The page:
author: Victor Oriola| contributor
I write to express my discontent at the activities and conduct of the URSU board with respect to the recently concluded election. Shortly after the results were released, the public was informed of the existence of an investigation into matters that arose from the conduct of one or more actors in the election. The investigation led to the disqualification of the candidate with the most votes and, according to the constitution, the runner-up is to be acclaimed as winner – as mandated by section 3.1.11 of our elections and referendum bylaw.
However, that is not what happened. Instead, the board refused to follow the guidelines in the constitution and proceeded to employ a third party to investigate the results instead. While I understand that there is concern in some circles about the integrity of our elections (seeing as this is the third consecutive election cycle that has produced controversy), but the constitution does not have provisions for third-party review and, as such, third-party involvement is unconstitutional.
The constitution – the governing document of URSU – explicitly states what we can and cannot do in situations like these, and any actions outside the provisions in this document are extrajudicial and invalid. The failure of the board to adhere to the constitution have led to the continued vacancy of the president position, hampering URSU’s ability to function as intended.
It is also troubling that the board appears to be meddling with the results of the election, interfering with the role of the CRO, our designated elections official. This is in violation of Article (VI) subsection 11: “The board shall not directly interfere with any employee in the discharge of his or her duties.”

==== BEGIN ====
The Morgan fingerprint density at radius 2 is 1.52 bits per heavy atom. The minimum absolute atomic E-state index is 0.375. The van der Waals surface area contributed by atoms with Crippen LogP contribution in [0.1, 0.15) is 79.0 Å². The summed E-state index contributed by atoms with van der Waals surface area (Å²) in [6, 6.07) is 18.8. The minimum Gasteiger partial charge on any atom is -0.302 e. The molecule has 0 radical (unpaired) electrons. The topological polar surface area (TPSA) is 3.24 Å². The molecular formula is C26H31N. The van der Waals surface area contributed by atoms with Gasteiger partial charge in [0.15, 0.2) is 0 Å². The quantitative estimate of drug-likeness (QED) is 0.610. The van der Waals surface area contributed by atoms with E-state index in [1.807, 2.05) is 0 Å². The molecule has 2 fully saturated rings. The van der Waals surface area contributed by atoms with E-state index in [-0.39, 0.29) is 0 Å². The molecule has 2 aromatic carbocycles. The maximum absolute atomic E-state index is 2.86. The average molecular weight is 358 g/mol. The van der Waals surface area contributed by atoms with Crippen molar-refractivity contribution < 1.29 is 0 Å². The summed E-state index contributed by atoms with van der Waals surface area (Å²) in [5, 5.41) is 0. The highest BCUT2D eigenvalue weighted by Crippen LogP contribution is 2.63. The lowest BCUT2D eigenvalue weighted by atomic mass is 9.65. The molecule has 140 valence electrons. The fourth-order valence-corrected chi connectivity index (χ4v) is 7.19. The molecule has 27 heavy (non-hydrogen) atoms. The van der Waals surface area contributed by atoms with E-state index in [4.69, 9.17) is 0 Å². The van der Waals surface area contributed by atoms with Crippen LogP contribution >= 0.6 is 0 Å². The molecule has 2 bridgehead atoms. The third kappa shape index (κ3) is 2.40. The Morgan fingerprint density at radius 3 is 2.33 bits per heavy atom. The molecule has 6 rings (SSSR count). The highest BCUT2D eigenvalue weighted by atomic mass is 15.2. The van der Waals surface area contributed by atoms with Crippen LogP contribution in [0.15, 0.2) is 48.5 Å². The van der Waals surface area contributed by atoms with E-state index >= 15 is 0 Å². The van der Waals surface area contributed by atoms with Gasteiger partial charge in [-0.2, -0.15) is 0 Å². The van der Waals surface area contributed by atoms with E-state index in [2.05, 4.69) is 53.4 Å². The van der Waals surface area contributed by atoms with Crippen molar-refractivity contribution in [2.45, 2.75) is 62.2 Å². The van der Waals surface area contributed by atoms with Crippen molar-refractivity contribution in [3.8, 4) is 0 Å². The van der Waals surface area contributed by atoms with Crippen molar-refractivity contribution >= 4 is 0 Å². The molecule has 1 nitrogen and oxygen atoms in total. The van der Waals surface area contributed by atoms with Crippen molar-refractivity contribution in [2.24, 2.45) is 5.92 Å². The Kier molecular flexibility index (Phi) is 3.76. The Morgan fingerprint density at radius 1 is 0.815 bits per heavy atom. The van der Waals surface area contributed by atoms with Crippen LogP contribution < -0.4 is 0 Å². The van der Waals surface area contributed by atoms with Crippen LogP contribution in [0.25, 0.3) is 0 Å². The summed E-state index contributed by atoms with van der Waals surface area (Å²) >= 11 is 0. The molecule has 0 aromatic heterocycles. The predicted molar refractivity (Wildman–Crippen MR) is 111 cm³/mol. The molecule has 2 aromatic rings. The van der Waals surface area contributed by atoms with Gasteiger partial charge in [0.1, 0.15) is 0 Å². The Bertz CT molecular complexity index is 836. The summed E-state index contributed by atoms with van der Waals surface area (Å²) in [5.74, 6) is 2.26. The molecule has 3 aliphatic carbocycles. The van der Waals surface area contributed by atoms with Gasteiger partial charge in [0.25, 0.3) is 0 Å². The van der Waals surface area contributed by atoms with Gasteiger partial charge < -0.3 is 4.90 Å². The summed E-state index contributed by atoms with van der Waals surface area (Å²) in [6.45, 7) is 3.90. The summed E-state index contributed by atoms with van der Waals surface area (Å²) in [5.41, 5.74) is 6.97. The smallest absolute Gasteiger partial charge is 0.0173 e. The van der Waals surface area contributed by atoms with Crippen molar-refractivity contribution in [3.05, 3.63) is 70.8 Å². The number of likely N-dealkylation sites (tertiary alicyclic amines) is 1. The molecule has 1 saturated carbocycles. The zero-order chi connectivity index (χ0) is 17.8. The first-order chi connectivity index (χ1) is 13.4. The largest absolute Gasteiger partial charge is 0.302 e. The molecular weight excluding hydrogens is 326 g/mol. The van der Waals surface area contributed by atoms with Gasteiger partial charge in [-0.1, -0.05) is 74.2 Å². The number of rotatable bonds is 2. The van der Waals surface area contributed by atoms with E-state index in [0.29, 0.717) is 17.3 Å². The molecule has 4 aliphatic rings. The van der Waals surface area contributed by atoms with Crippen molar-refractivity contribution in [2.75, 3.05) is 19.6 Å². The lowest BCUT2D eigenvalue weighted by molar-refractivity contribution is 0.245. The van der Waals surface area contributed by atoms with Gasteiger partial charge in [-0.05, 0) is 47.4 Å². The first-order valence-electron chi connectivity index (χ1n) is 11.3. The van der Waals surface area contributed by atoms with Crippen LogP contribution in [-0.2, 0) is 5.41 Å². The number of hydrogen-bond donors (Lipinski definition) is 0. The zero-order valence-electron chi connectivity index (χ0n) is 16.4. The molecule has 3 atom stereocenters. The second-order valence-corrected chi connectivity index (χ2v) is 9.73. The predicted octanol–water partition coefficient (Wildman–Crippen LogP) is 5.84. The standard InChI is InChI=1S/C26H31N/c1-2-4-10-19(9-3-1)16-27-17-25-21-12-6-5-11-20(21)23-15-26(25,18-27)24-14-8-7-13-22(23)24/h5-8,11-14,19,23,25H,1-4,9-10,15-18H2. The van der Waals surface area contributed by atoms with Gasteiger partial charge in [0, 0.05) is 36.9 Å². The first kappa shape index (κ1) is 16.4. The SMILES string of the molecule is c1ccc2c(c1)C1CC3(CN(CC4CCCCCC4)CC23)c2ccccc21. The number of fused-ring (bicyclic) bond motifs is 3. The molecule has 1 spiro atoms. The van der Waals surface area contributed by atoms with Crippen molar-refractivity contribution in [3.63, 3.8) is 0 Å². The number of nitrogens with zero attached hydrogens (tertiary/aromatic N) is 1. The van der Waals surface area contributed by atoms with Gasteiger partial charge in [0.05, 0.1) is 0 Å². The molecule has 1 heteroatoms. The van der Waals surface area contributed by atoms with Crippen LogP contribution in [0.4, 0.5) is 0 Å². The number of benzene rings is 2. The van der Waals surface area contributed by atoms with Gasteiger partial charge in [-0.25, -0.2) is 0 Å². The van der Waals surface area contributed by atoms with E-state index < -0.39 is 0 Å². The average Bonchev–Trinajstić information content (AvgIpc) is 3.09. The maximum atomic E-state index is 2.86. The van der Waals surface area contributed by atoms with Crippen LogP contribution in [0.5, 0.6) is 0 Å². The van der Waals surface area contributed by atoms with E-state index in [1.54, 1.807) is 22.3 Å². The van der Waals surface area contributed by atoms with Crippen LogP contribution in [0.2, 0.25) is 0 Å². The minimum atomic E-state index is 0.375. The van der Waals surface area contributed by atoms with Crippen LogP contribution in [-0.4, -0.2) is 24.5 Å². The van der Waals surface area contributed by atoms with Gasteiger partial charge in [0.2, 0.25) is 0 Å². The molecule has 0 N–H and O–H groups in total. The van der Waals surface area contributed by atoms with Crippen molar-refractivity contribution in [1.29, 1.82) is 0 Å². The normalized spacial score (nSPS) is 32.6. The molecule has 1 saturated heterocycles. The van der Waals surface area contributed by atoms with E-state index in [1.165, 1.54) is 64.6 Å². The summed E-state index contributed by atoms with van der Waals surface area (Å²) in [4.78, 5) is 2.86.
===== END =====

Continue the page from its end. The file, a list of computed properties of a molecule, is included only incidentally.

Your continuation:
The CRO is our top elections officer, overseen by a select committee, and this format has allowed for credible elections in the past. Our elections and referendum bylaw specifically grant the CRO powers to supervise the elections and all matters arising from the election. The bylaw also grants the CRO residual and discretionary powers not otherwise contained in the bylaw. The existence of a CRO gives room for the board to be recused of all matters pertaining the administration of an election.
It is improper for the board to impede the functions of the CRO because of the inherent conflict of interests board members may have. Further, a failure to abide by rules and regulations violates section 3.4.1 of the Elections and Referendum bylaw. It is important that the conduct of the board be unimpeachable, but your actions have created the appearance of impropriety.
Not only have you run afoul of the constitution, you have not taken care to keep the student body abreast of developments. This lack of transparency allows people to question whether the actions that have been taken are indeed pursuant to performing your duties in the best interest of the students or simply exercising what could be perceived as a personal vendetta.
Ignoring the directives of the constitution and other relevant bylaw sets a dangerous precedent. Remember, it is the very same constitution that is being flagrantly flouted that allows you to function in your capacity. And if you, the supposed defenders of our constitution, refuse to honour it, then members of the students could equally choose to disregard you, and by extension, the institution. It would not be unreasonable for a person to withhold URSU fees and argue that they are simply following the precedent as set by the board, for if one statute is ignored, what stops the others from suffering the same fate.
I beseech you, for the sake of our union, to desist from your unconstitutional practices. If the constitution is not to your liking, you may amend it next year at the AGM. I hope that you will take this letter under advisement.